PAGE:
Gibbons, who was a co-front-runner with Mandel for much of the race, says he believes he lost very few votes after the Trump endorsement. Timken, who’s backed by retiring Sen. Rob Portman, R-Ohio, says her sprawling ground game can help her turn undecideds in her favor up until the final polls close.
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Primary day will bring to a close perhaps the most rough-and-tumble party primary in U.S. politics since the 2016 GOP presidential primary that Trump himself won.
In perhaps the most viral moment of the campaign, Gibbons and Mandel nearly came to blows after Mandel alleged that Gibbons made “millions off stock in a chinfest company.” Responding, Gibbons dismissively accused Mandel of not understanding how investments work.
“You’ve never been in the private sector in your entire life. You don’t know squat,” Gibbons charged.
“Two tours in Iraq,” Mandel shouted after rising from his seat and moving towards Gibbons. “Don’t tell me I haven’t worked!”
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“Back off, buddy, or you’re going to end up —,” Gibbons responded. “You’re dealing with the wrong dude.”
“No, you’re dealing with the wrong guy,” Mandel countered. “You watch what happens.”
The pair was physically separated by debate moderators, but the moment sparked more than a week’s worth of attacks in the form of letters, tweets and ads between the campaigns.
Another critical moment in the campaign came shortly before Trump announced his endorsement of Vance. The campaigns of Gibbons, Mandel and Timken scrambled to push back at the last minute, touting open letters to Trump from dozens of Ohio GOP officials and from many of Trump’s 2016 Republican National Convention designated delegates urging the former president not to endorse in the race.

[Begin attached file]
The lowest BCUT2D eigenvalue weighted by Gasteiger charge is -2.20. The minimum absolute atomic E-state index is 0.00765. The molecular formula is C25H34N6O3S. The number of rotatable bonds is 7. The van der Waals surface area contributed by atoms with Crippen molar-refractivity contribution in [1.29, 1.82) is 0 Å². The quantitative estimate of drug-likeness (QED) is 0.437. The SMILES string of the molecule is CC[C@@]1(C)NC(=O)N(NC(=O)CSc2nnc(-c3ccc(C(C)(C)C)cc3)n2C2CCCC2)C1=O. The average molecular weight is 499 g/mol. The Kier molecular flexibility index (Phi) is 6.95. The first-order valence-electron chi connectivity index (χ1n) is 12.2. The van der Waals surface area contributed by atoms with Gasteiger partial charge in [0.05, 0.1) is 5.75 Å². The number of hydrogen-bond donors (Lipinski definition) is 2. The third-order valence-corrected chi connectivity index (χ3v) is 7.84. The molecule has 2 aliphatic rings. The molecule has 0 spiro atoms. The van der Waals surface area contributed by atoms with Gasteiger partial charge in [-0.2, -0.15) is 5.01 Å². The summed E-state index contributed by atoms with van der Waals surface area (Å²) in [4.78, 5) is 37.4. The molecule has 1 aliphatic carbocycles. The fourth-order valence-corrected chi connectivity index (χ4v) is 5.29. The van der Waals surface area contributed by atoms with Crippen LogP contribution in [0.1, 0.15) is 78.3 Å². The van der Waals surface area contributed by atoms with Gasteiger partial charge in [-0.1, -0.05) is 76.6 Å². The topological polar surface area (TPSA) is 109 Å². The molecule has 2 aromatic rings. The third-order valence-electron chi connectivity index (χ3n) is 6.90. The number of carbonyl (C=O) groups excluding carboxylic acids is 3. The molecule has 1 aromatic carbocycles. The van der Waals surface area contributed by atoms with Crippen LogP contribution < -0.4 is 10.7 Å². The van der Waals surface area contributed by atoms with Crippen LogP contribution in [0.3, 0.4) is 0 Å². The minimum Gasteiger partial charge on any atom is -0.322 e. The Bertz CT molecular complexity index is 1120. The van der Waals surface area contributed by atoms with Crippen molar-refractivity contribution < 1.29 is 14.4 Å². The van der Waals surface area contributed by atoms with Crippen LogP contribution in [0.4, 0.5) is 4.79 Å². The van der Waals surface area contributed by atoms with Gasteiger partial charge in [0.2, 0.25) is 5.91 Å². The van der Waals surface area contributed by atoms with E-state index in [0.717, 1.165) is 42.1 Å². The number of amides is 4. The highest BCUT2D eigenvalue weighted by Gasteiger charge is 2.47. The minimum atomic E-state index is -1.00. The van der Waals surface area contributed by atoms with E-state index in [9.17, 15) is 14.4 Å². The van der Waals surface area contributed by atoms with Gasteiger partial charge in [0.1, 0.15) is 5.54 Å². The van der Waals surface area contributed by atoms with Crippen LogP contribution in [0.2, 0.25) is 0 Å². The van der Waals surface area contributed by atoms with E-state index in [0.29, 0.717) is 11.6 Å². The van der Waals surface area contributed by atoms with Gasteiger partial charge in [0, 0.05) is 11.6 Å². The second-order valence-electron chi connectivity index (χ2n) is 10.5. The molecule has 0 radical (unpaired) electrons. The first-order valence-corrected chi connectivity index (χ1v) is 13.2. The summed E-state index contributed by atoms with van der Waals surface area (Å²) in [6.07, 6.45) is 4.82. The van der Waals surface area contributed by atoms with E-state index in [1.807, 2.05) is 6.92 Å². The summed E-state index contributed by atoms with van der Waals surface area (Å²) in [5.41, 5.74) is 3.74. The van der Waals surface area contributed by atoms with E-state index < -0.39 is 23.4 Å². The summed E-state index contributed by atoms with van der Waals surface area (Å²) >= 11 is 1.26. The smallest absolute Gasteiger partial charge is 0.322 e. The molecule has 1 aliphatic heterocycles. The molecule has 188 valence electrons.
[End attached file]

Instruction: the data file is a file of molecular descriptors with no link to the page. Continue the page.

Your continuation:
The efforts didn’t work and Trump announced his support for Vance at about 5 p.m. on the Friday before Easter.
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But Trump handed the other campaigns some last-minute ammunition Sunday, when he botched Vance’s name at a rally in Nebraska. “J.P., right? J.D. Mandel,” Trump said, trying to refer to the candidate he endorsed in Ohio.
Gibbons’ campaign immediately seized on that, saying that “Vance’s momentum, just like his MAGA credentials, are fake.”
Dolan, meanwhile, says he backs Trump’s policies but doesn’t want Ohio’s race to be all about one man.
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“I don’t know what they can offer to Ohioans now.” Dolan said of the candidates not endorsed by Trump despite fighting so fard for his support. “I don’t know what they can offer to Republicans that… want someone to be positive for what Republicans stand for and execute on that. I have. I’m offering that.”
The winner of the GOP primary will have the political winds at his or her back in the fall. The first midterm elections of a new president’s term are typically very hard for his party, and Biden’s poor approval ratings won’t help Ryan, assuming he is indeed the nominee.
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But Ryan says he believes he can flip the Ohio seat blue despite the political conditions, partially because he says Republicans damaged themselves in their primary.
“I think J.P. Mandel would be a hell of a candidate to run against,” Ryan, D-Ohio, told Fox News Monday at a union worker rally in Lorain.
“Clearly this is a big game to everybody over there… Everybody was going after the endorsement hard. Then the guy gets it, Trump doesn’t even remember his name,” Ryan added. “I mean that just shows you that it’s a game — it’s not a game for me, it’s not a game for the families here.”